Top hat: Perhaps the most representative symbol, it was worn by the game’s mustachioed mascot, Rich Uncle Pennybags (aka Mr. Monopoly). Depending on the story, he was modeled after American financier Otto Hermann Kahn or J.P. Morgan.

Shoe: Modeled after the practical footwear of the 1930s, it was a symbol of hard work and the riches that could result.

Battleship and cannon (or howitzer): Originally used in the game Conflict, these were money-savers for Parker Brothers, which threw them into Monopoly sets when Conflict lost the popularity war with consumers.

And, of course, the flat iron and thimble, which likely were more familiar to boomers than centennials. Then, after game sales started soaring almost overnight, the company quickly added four more tokens. First came the 1930s roadster followed by the purse, rocking horse and lantern.

You’ve likely never heard of the latter three, because they turned into flops, replaced in the 1950s by the Scottie dog, the wheelbarrow and the horse and rider. Players are particularly loyal to the dog, giving it the most votes in 2013 — 29 percent. The horse and rider, however, eventually went the way of the rocking variety. And, in 2000, the cannon/howitzer was trundled off to the scrapheap as well, replaced briefly on occasion by a sack of money.

So as we await the newest piece to be unveiled, those who revere the thimble are simply going to have to save it from older games so they can pass it on to the next generation. Of course, for something completely different, you can always buy one of the hundreds of officially licensed collectors’ games, including those based on “Seinfeld,” “Star Wars,” Disney villains and the National Parks Edition, each with its own representative tokens. (Yes, you, too, could be Homer Simpson, Darth Vader or Fusilli Jerry.)

As for me, maybe I’ll dust off my unauthorized Cat-opoly version this weekend (no, I am not making this up), where you get $200 for passing Scat and pay $375 for a Maine coon and $425 for a Persian, the Park Place and Boardwalk of cats. Now, should I be the can of sardines, the bottle of milk or the ball of yarn? Hmmm, decisions, decisions ...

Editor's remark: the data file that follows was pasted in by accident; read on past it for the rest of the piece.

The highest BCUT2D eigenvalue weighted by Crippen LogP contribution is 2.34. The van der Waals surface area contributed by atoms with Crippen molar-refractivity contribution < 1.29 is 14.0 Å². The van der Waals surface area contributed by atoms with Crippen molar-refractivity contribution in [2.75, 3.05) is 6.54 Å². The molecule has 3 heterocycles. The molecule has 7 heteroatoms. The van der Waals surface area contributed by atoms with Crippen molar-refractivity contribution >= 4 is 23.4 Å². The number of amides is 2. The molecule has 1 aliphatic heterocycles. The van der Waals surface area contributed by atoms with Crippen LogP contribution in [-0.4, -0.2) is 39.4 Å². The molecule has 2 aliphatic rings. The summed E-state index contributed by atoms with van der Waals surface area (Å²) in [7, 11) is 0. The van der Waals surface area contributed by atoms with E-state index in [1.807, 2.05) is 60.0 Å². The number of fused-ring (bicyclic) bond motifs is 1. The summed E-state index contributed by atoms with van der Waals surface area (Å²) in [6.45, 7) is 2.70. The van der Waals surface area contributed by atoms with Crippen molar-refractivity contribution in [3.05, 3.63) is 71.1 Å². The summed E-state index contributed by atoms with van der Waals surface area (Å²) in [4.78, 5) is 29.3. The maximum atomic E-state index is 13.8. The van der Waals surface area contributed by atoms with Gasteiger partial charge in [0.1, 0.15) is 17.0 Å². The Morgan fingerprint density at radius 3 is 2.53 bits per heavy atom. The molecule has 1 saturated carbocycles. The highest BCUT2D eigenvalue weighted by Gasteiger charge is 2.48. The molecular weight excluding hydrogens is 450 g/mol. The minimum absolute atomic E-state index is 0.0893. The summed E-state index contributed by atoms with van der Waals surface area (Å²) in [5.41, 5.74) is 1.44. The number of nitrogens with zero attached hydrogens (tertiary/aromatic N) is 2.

Today’s trivia

Where was the world’s first daily newspaper published?

Answer to Friday’s trivia: In 1955, Pat Boone took Fats Domino’s “Ain’t That a Shame” and turned it into his first No. 1 hit. It wouldn’t be his last. In 1956 and 1957, he would hit the top spot four more times with “I Almost Lost My Mind” (by black R&B singer-songwriter Ivory Joe Hunter), “Don’t Forbid Me” (by black songwriter Charles Singleton), “Love Letters in the Sand” and “April Love.” Then, after a lengthy dry spell, he topped the charts again for a final week on June 19, 1961, with “Moody River.” But it was his daughter Debby who made the biggest news in 1977 when she became the first woman to have a song that remained No. 1 for 10 straight weeks, “You Light Up My Life.” As recently as 2015, Billboard named it the No. 9 song of all time since 1958 (Chubby Checker’s “The Twist” was No. 1). Don’t forget, about 200 seats still remain for Boone’s appearances at 2 p.m. Saturday and Sunday at the Wildey Theatre in Edwardsville. Tickets are $70 and $75 at

Roger Schlueter: 618-239-2465, @RogerAnswer